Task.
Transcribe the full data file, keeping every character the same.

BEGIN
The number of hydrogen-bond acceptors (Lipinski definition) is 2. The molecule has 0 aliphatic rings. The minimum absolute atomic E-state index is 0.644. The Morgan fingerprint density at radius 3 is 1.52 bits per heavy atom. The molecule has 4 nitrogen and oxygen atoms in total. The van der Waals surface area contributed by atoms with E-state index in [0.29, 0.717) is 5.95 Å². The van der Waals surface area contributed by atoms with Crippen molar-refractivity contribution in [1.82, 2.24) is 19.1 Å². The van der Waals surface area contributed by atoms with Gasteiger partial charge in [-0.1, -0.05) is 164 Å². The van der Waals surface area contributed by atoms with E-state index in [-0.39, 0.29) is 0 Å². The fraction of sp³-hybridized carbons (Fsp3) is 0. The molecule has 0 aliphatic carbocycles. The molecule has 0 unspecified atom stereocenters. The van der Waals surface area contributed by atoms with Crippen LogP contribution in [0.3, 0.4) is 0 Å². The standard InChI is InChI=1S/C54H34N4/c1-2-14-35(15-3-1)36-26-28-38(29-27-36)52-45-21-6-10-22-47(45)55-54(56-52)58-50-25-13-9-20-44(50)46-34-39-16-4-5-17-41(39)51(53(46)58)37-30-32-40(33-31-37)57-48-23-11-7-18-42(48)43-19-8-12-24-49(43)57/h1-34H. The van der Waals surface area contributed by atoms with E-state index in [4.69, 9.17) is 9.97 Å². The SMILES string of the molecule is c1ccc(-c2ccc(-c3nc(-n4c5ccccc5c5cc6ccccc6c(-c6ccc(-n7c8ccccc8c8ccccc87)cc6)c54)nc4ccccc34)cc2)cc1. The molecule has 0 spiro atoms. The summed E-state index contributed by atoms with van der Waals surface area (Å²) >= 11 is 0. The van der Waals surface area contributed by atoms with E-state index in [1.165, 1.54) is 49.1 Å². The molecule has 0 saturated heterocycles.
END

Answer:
The number of hydrogen-bond acceptors (Lipinski definition) is 2. The molecule has 0 aliphatic rings. The minimum absolute atomic E-state index is 0.644. The Morgan fingerprint density at radius 3 is 1.52 bits per heavy atom. The molecule has 4 nitrogen and oxygen atoms in total. The van der Waals surface area contributed by atoms with E-state index in [0.29, 0.717) is 5.95 Å². The van der Waals surface area contributed by atoms with Crippen molar-refractivity contribution in [1.82, 2.24) is 19.1 Å². The van der Waals surface area contributed by atoms with Gasteiger partial charge in [-0.1, -0.05) is 164 Å². The van der Waals surface area contributed by atoms with E-state index in [-0.39, 0.29) is 0 Å². The fraction of sp³-hybridized carbons (Fsp3) is 0. The molecule has 0 aliphatic carbocycles. The molecule has 0 unspecified atom stereocenters. The van der Waals surface area contributed by atoms with Crippen LogP contribution in [0.3, 0.4) is 0 Å². The standard InChI is InChI=1S/C54H34N4/c1-2-14-35(15-3-1)36-26-28-38(29-27-36)52-45-21-6-10-22-47(45)55-54(56-52)58-50-25-13-9-20-44(50)46-34-39-16-4-5-17-41(39)51(53(46)58)37-30-32-40(33-31-37)57-48-23-11-7-18-42(48)43-19-8-12-24-49(43)57/h1-34H. The van der Waals surface area contributed by atoms with E-state index in [4.69, 9.17) is 9.97 Å². The SMILES string of the molecule is c1ccc(-c2ccc(-c3nc(-n4c5ccccc5c5cc6ccccc6c(-c6ccc(-n7c8ccccc8c8ccccc87)cc6)c54)nc4ccccc34)cc2)cc1. The molecule has 0 spiro atoms. The summed E-state index contributed by atoms with van der Waals surface area (Å²) >= 11 is 0. The van der Waals surface area contributed by atoms with E-state index in [1.165, 1.54) is 49.1 Å². The molecule has 0 saturated heterocycles.